The scene: Nationals Park, during the fifth inning of the last night’s Cubs-Nats game, Nats up 7-2. The incident: Cubs bench coach Jamie Quirk is jawing from the dugout — after he was ejected umpire Jerry Layne referred to it as “screaming out obscenities,” and Nats third-base coach Bo Porter jawed right back at him. The reason, according to Cubs catcher Steve Clevenger:
“You’re up 7-2, Lendy Castillo’s pitching, it’s 3-0. You don’t swing in that situation”
This referring to Jayson Werth swinging at a 3-0 pitch just prior. Also agitating the Cubs was the fact that the Nats stole two bases that inning.
The next inning, things got chippier, when Castillo threw at Bryce Harper. Benches cleared. While everyone later said the requisite “he didn’t mean to do that” stuff, Patrick Mooney of CSNChicago.com observes that Clevenger didn’t move an inch to catch the ball that Harper had to jump out of the way to avoid, so he knew where that pitch was headed. And then he was in the middle of the scrum that developed. Quirk was ejected, as was Clevenger and Cubs reliever Manny Corpas.
The overall assessment: total amateur hour by the Cubs. Maybe it’s wrong for 12 year-olds to run up the score on one another, but this is the big leagues. Guys are going to steal bases and swing on 3-0. They won’t stop trying just because you’re getting your asses kicked all over the park. Don’t like your asses getting kicked all over the park? Play better.
During the Pirates’ FanFest on Saturday, right-hander Gerrit Cole announced that he is back up to full health after being shut down with elbow inflammation in September. Per Rob Biertempfel of the Pittsburgh Tribune-Review, Cole said he’ll start a throwing program on Monday as he works on regaining his form for the 2017 season.
The 26-year-old pitched through 116 innings for the Pirates in 2016, delivering a 3.88 ERA and 2.5 WARP before landing on the disabled list in June with a triceps strain and again in August with elbow inflammation. It was a steep drop for the right-hander, who saw a considerable spike in his ERA and BB/9 rate and struggled to strike out batters at the 8.7 mark he managed in 2015.
The upside? Inflammation was the worst of Cole’s issues in 2016, and while the newfound health issues didn’t help his case for an extension, a more serious injury doesn’t appear to be on the horizon.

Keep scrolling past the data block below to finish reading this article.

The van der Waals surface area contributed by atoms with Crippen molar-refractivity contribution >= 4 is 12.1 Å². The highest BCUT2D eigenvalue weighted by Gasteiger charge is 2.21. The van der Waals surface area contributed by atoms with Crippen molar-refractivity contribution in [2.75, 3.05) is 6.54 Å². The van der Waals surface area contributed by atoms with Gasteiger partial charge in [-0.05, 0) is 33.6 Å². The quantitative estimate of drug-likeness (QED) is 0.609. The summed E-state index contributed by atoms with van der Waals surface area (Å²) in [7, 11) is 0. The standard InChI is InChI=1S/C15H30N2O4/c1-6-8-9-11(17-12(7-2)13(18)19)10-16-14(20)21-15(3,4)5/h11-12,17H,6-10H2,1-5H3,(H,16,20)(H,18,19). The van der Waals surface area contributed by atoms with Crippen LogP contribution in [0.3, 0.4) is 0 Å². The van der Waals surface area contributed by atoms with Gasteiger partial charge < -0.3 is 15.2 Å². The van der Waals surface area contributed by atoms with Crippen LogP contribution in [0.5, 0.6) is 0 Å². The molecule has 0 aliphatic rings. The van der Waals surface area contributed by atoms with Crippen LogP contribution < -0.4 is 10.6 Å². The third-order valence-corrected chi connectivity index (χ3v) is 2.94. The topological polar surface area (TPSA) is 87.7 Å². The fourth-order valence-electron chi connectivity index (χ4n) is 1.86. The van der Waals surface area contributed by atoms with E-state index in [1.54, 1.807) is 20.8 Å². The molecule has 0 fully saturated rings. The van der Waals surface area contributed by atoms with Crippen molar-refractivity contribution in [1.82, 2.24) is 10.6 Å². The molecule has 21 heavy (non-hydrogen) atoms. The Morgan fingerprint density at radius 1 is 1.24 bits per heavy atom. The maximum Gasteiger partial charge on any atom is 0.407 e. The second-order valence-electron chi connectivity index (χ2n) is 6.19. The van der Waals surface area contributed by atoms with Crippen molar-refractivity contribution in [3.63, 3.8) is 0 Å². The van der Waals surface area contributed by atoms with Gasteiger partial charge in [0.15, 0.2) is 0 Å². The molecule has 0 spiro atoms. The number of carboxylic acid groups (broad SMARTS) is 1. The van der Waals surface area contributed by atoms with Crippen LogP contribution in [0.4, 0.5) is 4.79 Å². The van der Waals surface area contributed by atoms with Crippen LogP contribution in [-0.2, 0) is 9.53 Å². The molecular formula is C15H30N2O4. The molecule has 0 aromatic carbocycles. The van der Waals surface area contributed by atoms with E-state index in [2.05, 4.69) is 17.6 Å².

The Astros, Braves and Nationals came sniffing around White Sox left-hander Jose Quintana during the Winter Meetings, but each appeared to find the Sox’ asking price well beyond what they were willing to give up for the starter. On Saturday, Peter Gammons revealed that the White Sox had floated Francis Martes, Kyle Tucker and Joe Musgrove as a possible return for Quintana.
It’s a strategy that worked well for Chicago in the past, most recently when they dealt Chris Sale to the Red Sox for Yoan Moncada and Michael Kopech, among others, and flipped Adam Eaton to the Nationals for a trio of pitching prospects. Astros’ GM Jeff Luhnow didn’t appear eager to sacrifice some of his core talent to net a high-end starter, however, and told the Houston Chronicle’s Jake Kaplan as much on Wednesday:
We’re prepared to trade players to improve our club right now. […] We’re just not prepared to trade away players that are core to our production in 2017, and those are sometimes the players that are required to get these deals done.
While Lunhow was speaking specifically to the inclusion of third baseman Alex Bregman in future deals, it’s not unrealistic to think that top prospects Francis Martes and Kyle Tucker would also be considered instrumental to the Astros’ plans for the next few seasons.
Martes, 21, currently sits atop the team’s top prospect list on MLB.com. The right-hander blazed through his first full season in Double-A Corpus Christi, posting a 3.30 ERA and career-best 9.4 K/9 over 125 1/3 innings in 2016. Tucker, meanwhile, profiles as the Astros’ second-best prospect and made a successful jump to High-A Lancaster last season, slashing .339/.435/.661 in 69 PA. Rookie right-hander Joe Musgrove is the only player left off the top prospect list, but he got off to a decent start with the club in 2016 as well, going 4-4 with a 4.06 ERA and 3.44 K/BB rate in 62 innings during his first major league season.